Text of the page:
On the question as to why the government carries debt its because they are financially irresponsible. They create unbalanced budgets and then use debt to fill in the gaps. They always think they will eventually pay off their debt but they never do. They just learn to manage the interest and push the debt further back. Picture someone using one credit card to pay off another credit card. Eventually it will get to the point that the government won't be able to service the interest anymore and they'll either forfeit on their debt or try and "create" more money. Don't worry this is a problem for your grand kids to worry about just like the environment.
 

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Discussion Starter #12
Money is created by banks. Since banks use debt as collateral to issue more debt and all they need is the initial seed money. If you deposit $10k into a bank's savings account the bank turns that into $100k of loans. This should technically be a balanced system but there is a service fee(interest) added on which throws this system out of balance. What now happens is we have a bubble that grows slowly every year (inflation) and we continue to issue more debt which is charged more interest. The central banks job is to stay ahead of the bubble and manage it so it doesn't burst.

Watch this. Its a 5 part series and takes about an hour:

http://www.youtube.com/watch?v=vVkFb26u9g8
Ah, I believe you are referring to what is known as "fractional reserve banking" if I'm not mistaken; take in $10k and loan out $100k. That is still creating $90k of currency out of thin air, based on $10k of currency that is also based on nothing. I really don't think adding administrative fees is the root of the problem; they are creating debt that cannot be repaid but with more debt which cannot be repaid but with more debt etc... Isn't that designed to crash?

When paper currency was still tied to gold/silver, you could redeem gold/silver for your notes. Now, paper currency is debt, isn't that basically a promissory note? So by definition, you can't pay anything with debt notes; it only constitutes a promise to pay by some means at some future date. So by "paying" with instruments of debt, isn't that a form of economically enslaving future generations?

Thanks for the link, I am downloading them now.
 

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I really don't think adding administrative fees is the root of the problem;
It's in the video but I'll say it here. The interest is a big part of the problem. If there was no interest then the amount of currency that could be created would be balanced. So in all the world you have $10k in real money which the banks turn into $100k of fictional money. SO now there is $100k in fictional money in the entire world which is fully lent out. Now the bank says "pay me $10 in interest" well there is only $100k so where are you suppose to get this extra $10 dollars from? So they make more money and the balloon grows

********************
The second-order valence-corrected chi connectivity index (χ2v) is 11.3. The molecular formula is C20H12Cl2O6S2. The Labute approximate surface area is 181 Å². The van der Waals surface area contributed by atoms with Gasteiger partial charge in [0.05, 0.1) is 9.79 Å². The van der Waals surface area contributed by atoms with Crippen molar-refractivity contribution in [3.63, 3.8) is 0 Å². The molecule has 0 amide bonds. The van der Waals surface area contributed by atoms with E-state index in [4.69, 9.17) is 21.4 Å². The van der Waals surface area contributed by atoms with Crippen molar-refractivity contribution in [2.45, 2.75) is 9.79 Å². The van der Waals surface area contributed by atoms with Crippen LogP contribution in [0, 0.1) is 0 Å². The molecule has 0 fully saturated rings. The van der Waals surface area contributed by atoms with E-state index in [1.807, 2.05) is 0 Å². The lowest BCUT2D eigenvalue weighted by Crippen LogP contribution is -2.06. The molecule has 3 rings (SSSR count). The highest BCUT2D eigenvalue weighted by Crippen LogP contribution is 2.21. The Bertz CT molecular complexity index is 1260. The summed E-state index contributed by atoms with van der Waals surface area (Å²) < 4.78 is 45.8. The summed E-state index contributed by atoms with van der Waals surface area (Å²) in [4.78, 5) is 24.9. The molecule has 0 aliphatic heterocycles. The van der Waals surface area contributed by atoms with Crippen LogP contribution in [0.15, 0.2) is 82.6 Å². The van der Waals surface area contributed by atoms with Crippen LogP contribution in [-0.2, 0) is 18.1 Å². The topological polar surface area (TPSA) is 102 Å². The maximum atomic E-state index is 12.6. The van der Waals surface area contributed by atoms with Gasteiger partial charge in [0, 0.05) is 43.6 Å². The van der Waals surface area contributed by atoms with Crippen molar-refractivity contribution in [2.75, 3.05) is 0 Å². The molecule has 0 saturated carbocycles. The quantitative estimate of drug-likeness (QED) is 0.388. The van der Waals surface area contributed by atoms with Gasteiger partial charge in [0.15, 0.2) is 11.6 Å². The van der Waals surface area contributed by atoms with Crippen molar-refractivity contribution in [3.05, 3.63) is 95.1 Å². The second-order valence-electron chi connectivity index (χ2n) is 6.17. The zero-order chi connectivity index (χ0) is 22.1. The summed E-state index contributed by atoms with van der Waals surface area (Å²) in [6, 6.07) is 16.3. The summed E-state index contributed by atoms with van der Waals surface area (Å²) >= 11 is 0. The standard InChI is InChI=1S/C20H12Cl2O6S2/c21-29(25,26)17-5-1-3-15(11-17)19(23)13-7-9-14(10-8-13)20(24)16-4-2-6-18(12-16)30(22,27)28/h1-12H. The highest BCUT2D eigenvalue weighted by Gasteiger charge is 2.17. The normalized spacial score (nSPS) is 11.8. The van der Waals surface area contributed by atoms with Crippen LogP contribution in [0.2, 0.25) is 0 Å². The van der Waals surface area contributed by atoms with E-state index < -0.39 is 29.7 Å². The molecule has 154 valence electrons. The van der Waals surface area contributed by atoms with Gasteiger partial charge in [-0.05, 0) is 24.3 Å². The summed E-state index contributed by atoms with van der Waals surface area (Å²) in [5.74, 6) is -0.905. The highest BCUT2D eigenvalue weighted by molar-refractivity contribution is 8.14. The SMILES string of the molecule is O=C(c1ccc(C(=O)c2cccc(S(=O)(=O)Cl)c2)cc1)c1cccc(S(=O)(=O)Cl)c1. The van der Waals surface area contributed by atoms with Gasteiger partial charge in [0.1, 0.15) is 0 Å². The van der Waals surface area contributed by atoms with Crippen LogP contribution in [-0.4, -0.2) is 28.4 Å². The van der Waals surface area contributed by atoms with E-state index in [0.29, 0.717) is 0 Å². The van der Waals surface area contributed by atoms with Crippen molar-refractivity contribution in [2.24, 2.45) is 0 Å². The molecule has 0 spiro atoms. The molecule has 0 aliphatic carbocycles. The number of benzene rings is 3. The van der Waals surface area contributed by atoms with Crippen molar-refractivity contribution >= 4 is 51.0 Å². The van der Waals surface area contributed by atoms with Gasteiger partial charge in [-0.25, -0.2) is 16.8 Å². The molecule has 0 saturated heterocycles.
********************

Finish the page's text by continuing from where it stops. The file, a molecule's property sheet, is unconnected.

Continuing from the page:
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mfd,
What is missing in the picture you have painted is how money acts as a store of value, and how money is connected to the real economy.

In general, money is just a convenient medium of exchange. What really matters in an economy is not the quantity of money, but the quantity of goods and services produced and consumed. In an economy with no money (a barter economy), things can be really inconvenient, especially when you want to trade with someone, but you don't have anything they want. Furthermore, some of the production in the economy cannot be stored, like services. Money acts as a store of value, allowing one to accelerate or defer production and consumption decisions (by borrowing or lending). Interest is compensation to a lender for the use of capital in the current period. Ultimately, interest is paid with one's own production (primarily the sale of one's own labour). This all works great if the economy is growing, but problems happen during a recession when output falls, and borrowers default on their loans.

The government (all levels are consolidated for the sake of discussion), is a major player in the economy. It produces services that people want, such as national defence, the police and the administration of the justice system, and some that people may not want as much, such as hot air from the mouths of politicians and bureaucracy. In total, the government makes up something like 20-30% of the total expenditure (a proxy for actual output) in the economy. Like business, government needs to acquire money to finance its operations.

Money matters to the extent that since it is used as a store of value, any change in the supply of money beyond the real increase in output in the future results in inflation. This wouldn't matter if prices, wages and nominal debts all adjusted immediately for the effects of inflation. Each of these items is sticky (slow to adjust), and debts are often so sticky that they do not adjust for the effects of inflation at all. As a result, inflation tends to erode the real value of debts and individuals' real earnings. Since government can control the money supply (indirectly since money is created by lending institutions), it can use the printing press to create more money, and therefore erode real earnings and debts. Inflation is effectively a tax on households' earnings and investments.